"It's part of our advancement toward [the] goal to being self-sufficient," said Capital Bikeshare Project Manager Josh Moskowitz. "The money we generate will go toward the program and help cover operating and maintenance costs and expanding the system."
John Lisle, spokesman for the District Department of Transportation, said Capital Bikeshare is turning a profit, at about $195,000 this year, by using only federal funds to support expenditures. The bike-sharing program, which lets riders take short trips around the city, reported almost 928,000 trips for the first half of the year.
The D.C. program is looking to emulate operating systems like those in New York City and Minneapolis that have large sponsorship agreements, Lisle said. Moskowitz said most bike systems around the world use sponsorships. Many U.S. cities rely on taxpayer funding and advertising.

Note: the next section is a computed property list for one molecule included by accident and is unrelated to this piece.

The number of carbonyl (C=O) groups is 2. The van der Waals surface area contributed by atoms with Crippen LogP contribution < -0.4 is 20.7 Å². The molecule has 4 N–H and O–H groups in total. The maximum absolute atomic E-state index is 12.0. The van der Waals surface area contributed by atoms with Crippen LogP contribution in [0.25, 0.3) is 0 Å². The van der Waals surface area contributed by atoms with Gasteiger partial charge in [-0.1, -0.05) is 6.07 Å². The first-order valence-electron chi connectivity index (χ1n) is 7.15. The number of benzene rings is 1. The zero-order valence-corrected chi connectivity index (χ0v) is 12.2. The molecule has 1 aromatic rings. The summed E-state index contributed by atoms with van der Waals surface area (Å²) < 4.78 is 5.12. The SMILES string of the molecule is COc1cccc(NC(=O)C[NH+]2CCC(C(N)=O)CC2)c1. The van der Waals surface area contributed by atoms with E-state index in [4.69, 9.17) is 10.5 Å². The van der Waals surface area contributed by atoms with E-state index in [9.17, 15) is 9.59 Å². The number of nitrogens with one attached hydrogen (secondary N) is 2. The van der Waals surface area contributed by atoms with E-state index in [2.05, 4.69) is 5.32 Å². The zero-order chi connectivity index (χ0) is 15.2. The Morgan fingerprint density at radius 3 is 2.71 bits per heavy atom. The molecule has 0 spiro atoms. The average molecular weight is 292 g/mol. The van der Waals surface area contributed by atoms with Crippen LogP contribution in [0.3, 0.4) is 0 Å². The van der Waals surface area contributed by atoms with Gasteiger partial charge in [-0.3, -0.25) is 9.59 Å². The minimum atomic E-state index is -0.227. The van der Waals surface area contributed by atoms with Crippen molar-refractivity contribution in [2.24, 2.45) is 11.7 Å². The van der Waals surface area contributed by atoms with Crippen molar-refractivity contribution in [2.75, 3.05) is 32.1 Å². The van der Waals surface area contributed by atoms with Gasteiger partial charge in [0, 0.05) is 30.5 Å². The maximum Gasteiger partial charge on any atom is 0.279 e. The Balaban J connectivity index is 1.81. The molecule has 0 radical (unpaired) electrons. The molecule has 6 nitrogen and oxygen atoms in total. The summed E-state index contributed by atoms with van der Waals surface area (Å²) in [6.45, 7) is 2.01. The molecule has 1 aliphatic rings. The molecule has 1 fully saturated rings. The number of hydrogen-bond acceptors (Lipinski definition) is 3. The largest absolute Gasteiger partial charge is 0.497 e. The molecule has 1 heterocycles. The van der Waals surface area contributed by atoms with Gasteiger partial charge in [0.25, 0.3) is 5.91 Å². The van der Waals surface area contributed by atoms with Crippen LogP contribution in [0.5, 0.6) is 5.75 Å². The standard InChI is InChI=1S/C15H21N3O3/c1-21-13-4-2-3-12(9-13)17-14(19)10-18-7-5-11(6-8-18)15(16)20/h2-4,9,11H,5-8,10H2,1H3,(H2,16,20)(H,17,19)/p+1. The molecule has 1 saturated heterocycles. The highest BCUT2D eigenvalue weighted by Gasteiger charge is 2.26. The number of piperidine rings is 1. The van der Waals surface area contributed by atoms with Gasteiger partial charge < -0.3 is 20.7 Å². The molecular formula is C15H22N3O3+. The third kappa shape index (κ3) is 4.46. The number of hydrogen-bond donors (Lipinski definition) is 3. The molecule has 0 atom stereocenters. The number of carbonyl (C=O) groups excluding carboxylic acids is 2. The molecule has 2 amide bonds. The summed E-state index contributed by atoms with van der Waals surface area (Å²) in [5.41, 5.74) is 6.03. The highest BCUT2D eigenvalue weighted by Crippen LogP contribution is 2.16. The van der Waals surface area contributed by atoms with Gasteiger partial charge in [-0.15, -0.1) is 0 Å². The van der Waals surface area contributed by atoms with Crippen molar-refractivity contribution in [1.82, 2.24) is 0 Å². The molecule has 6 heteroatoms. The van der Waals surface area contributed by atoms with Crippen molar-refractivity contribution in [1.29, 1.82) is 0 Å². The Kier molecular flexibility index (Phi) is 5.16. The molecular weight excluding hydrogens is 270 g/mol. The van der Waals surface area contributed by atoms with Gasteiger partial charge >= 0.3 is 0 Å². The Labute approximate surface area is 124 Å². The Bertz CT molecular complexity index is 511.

What makes the D.C. plan different from advertising programs in other cities is the open bidding system offered to any company that wants to advertise through Capital Bikeshare. The ads will be displayed with 128 of the 132 maps at Bikeshare stations; the other four are on National Park Service property and cannot be used for private advertisements.
"There is a demand for advertising space, and it can be mutually beneficial because it will bring in revenue to help run the system," Lisle said.
D.C. previously attempted to run a bike program called SmartBike DC through an advertising contract, but the program failed. SmartBike was operated by media giant Clear Channel as a part of the bus shelter advertising contract D.C. had with the company.
"[SmartBike DC] was a very different model," Lisle said. "This is different in that the system is completely owned by the District, and we are responsible for operating it and putting it in."
The advertiser that wins the $1 million contract will pay the lump sum to Bikeshare and decide which companies will advertise under them. Bikeshare will receive 50 percent of the profits the contract holder makes off advertising.
"I definitely think given our membership days and given all the positive publicity, this is a company private investors will want to be involved in," Moskowitz said.